The Dutch contribution to Kosovo Force 1999 – 2000 (KFOR)
On 20 March, the Dutch government agreed to a NATO request to deploy a mortar-locating battery equipped with 3 radars to Macedonia. The battery was assigned to the German 2nd Panzer Brigade on 12 April. Its purpose was to protect KFOR.
At the beginning of April, 1 radar group was stationed close to the Macedonian‑Serbian border. The other 2 radar groups were stationed close to headquarters in Kumanovo. On 11 June, a radar group was stationed in the vicinity of Tetovo to protect the KFOR units that would be entering Kosovo a day later. An artillery platoon equipped with 5 M109 155 mm self-propelled howitzers had been deployed to Macedonia at the end of April. On 30 April, like the radar groups, the artillery platoon was assigned to the German brigade stationed in Tetovo.
The Dutch government made the remaining part of the artillery battalion (610 service members) available on 10 June 1999. This unit included 3 artillery platoons that, with the platoon already in Macedonia, would form 2 artillery batteries. In addition, the Netherlands made an engineer auxiliary battalion of 857 service members available. This battalion consisted of:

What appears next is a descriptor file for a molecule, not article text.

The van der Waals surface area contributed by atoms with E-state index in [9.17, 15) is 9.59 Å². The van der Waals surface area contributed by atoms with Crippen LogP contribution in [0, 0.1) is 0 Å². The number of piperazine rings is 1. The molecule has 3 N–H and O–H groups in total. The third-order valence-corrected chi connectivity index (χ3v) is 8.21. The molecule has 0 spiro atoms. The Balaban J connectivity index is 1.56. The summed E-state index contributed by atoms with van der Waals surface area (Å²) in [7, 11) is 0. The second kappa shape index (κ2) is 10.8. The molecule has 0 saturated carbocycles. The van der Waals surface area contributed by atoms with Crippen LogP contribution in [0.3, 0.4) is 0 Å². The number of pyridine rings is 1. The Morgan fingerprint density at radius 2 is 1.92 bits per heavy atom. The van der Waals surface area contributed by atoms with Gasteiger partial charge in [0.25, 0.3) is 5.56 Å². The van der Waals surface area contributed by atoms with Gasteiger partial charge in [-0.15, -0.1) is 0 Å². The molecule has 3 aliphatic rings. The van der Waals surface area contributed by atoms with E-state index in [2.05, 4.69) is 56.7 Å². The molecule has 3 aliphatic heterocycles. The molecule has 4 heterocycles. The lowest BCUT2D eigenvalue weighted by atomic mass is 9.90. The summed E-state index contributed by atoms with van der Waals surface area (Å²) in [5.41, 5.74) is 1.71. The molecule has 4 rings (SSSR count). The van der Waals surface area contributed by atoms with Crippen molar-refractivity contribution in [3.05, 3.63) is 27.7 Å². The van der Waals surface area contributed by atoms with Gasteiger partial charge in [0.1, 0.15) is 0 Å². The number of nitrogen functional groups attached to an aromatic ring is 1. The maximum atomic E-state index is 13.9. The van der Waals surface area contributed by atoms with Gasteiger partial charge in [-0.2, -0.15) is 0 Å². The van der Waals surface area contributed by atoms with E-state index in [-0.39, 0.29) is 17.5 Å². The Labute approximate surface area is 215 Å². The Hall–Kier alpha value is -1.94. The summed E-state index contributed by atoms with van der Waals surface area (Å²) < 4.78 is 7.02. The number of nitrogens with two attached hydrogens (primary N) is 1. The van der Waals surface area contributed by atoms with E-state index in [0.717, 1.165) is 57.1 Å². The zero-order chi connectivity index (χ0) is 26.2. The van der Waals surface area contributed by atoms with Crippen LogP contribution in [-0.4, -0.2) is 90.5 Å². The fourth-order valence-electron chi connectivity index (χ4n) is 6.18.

- an armoured engineer company;
- a bridge and construction company;
- an infantry company;
- a transport company;
- a general and support company;
- a headquarters and headquarters combat service support company.
The Netherlands also sent 4 Bölkow light reconnaissance helicopters and 3 CH-47 Chinook transport helicopters to Kosovo.
The first Dutch KFOR military personnel in the area of operations (4 forward air controllers) entered Kosovo with a German reconnaissance unit on 12 June. The destination was the city of Prizren, where the Germans established their headquarters. On 23 June, Germany’s 12 Panzer Brigade was designated Multinational Brigade South (MNB South). The brigade sector was divided up and responsibility for each area was given to a task force.